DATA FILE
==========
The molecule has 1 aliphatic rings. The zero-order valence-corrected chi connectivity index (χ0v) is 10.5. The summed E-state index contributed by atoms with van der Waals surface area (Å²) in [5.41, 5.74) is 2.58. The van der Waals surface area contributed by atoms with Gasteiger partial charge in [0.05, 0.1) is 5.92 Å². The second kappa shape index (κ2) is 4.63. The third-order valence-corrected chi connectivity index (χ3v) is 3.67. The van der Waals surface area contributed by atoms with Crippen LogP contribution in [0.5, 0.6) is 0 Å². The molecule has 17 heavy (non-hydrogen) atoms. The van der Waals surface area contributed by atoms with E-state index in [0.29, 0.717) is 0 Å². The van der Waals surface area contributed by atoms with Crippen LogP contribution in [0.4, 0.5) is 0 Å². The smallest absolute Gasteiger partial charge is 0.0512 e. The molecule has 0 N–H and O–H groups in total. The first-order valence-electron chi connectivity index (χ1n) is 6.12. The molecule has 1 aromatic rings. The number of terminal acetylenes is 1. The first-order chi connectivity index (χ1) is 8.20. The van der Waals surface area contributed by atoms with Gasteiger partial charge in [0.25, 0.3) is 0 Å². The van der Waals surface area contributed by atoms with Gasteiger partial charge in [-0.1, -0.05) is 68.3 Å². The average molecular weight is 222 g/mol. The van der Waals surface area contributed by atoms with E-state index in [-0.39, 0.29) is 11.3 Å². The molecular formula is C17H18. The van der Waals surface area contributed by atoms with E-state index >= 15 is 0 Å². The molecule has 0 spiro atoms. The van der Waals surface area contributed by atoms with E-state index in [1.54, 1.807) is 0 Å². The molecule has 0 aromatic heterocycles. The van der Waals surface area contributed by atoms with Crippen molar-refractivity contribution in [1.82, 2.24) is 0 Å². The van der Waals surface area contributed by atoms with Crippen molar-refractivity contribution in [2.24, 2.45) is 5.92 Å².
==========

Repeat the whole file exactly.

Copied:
The molecule has 1 aliphatic rings. The zero-order valence-corrected chi connectivity index (χ0v) is 10.5. The summed E-state index contributed by atoms with van der Waals surface area (Å²) in [5.41, 5.74) is 2.58. The van der Waals surface area contributed by atoms with Gasteiger partial charge in [0.05, 0.1) is 5.92 Å². The second kappa shape index (κ2) is 4.63. The third-order valence-corrected chi connectivity index (χ3v) is 3.67. The van der Waals surface area contributed by atoms with Crippen LogP contribution in [0.5, 0.6) is 0 Å². The molecule has 17 heavy (non-hydrogen) atoms. The van der Waals surface area contributed by atoms with E-state index in [0.29, 0.717) is 0 Å². The van der Waals surface area contributed by atoms with Crippen LogP contribution in [0.4, 0.5) is 0 Å². The smallest absolute Gasteiger partial charge is 0.0512 e. The molecule has 0 N–H and O–H groups in total. The first-order valence-electron chi connectivity index (χ1n) is 6.12. The molecule has 1 aromatic rings. The number of terminal acetylenes is 1. The first-order chi connectivity index (χ1) is 8.20. The van der Waals surface area contributed by atoms with Gasteiger partial charge in [0.25, 0.3) is 0 Å². The van der Waals surface area contributed by atoms with Gasteiger partial charge in [-0.1, -0.05) is 68.3 Å². The average molecular weight is 222 g/mol. The van der Waals surface area contributed by atoms with E-state index in [-0.39, 0.29) is 11.3 Å². The molecular formula is C17H18. The van der Waals surface area contributed by atoms with E-state index >= 15 is 0 Å². The molecule has 0 spiro atoms. The van der Waals surface area contributed by atoms with E-state index in [1.54, 1.807) is 0 Å². The molecule has 0 aromatic heterocycles. The van der Waals surface area contributed by atoms with Crippen molar-refractivity contribution in [1.82, 2.24) is 0 Å². The van der Waals surface area contributed by atoms with Crippen molar-refractivity contribution in [2.24, 2.45) is 5.92 Å².